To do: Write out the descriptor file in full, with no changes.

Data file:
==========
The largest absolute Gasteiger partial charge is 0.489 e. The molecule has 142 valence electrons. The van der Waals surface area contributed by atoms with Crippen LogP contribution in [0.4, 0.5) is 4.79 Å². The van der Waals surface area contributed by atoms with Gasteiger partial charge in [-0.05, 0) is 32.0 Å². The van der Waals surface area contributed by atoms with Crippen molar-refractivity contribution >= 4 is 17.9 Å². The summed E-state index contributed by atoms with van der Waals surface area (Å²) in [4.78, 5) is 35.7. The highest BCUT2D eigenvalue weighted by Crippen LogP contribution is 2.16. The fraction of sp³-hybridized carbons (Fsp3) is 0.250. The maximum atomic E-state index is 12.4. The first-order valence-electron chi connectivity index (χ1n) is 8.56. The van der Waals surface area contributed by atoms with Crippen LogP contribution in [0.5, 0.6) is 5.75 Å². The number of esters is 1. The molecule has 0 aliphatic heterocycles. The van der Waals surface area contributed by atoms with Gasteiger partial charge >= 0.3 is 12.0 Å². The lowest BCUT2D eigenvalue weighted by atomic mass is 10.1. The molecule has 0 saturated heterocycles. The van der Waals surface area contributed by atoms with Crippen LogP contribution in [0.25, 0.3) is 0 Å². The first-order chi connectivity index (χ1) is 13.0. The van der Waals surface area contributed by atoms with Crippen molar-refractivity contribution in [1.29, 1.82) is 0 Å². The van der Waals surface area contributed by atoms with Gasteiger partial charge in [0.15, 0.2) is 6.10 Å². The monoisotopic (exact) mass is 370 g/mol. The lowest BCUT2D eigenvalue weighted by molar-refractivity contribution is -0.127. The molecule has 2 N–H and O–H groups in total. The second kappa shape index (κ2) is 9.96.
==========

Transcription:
The largest absolute Gasteiger partial charge is 0.489 e. The molecule has 142 valence electrons. The van der Waals surface area contributed by atoms with Crippen LogP contribution in [0.4, 0.5) is 4.79 Å². The van der Waals surface area contributed by atoms with Gasteiger partial charge in [-0.05, 0) is 32.0 Å². The van der Waals surface area contributed by atoms with Crippen molar-refractivity contribution >= 4 is 17.9 Å². The summed E-state index contributed by atoms with van der Waals surface area (Å²) in [4.78, 5) is 35.7. The highest BCUT2D eigenvalue weighted by Crippen LogP contribution is 2.16. The fraction of sp³-hybridized carbons (Fsp3) is 0.250. The maximum atomic E-state index is 12.4. The first-order valence-electron chi connectivity index (χ1n) is 8.56. The van der Waals surface area contributed by atoms with Crippen LogP contribution in [0.5, 0.6) is 5.75 Å². The number of esters is 1. The molecule has 0 aliphatic heterocycles. The van der Waals surface area contributed by atoms with Gasteiger partial charge >= 0.3 is 12.0 Å². The lowest BCUT2D eigenvalue weighted by atomic mass is 10.1. The molecule has 0 saturated heterocycles. The van der Waals surface area contributed by atoms with Crippen LogP contribution in [0.25, 0.3) is 0 Å². The first-order chi connectivity index (χ1) is 13.0. The van der Waals surface area contributed by atoms with Crippen molar-refractivity contribution in [1.29, 1.82) is 0 Å². The van der Waals surface area contributed by atoms with Gasteiger partial charge in [0.15, 0.2) is 6.10 Å². The monoisotopic (exact) mass is 370 g/mol. The lowest BCUT2D eigenvalue weighted by molar-refractivity contribution is -0.127. The molecule has 2 N–H and O–H groups in total. The second kappa shape index (κ2) is 9.96.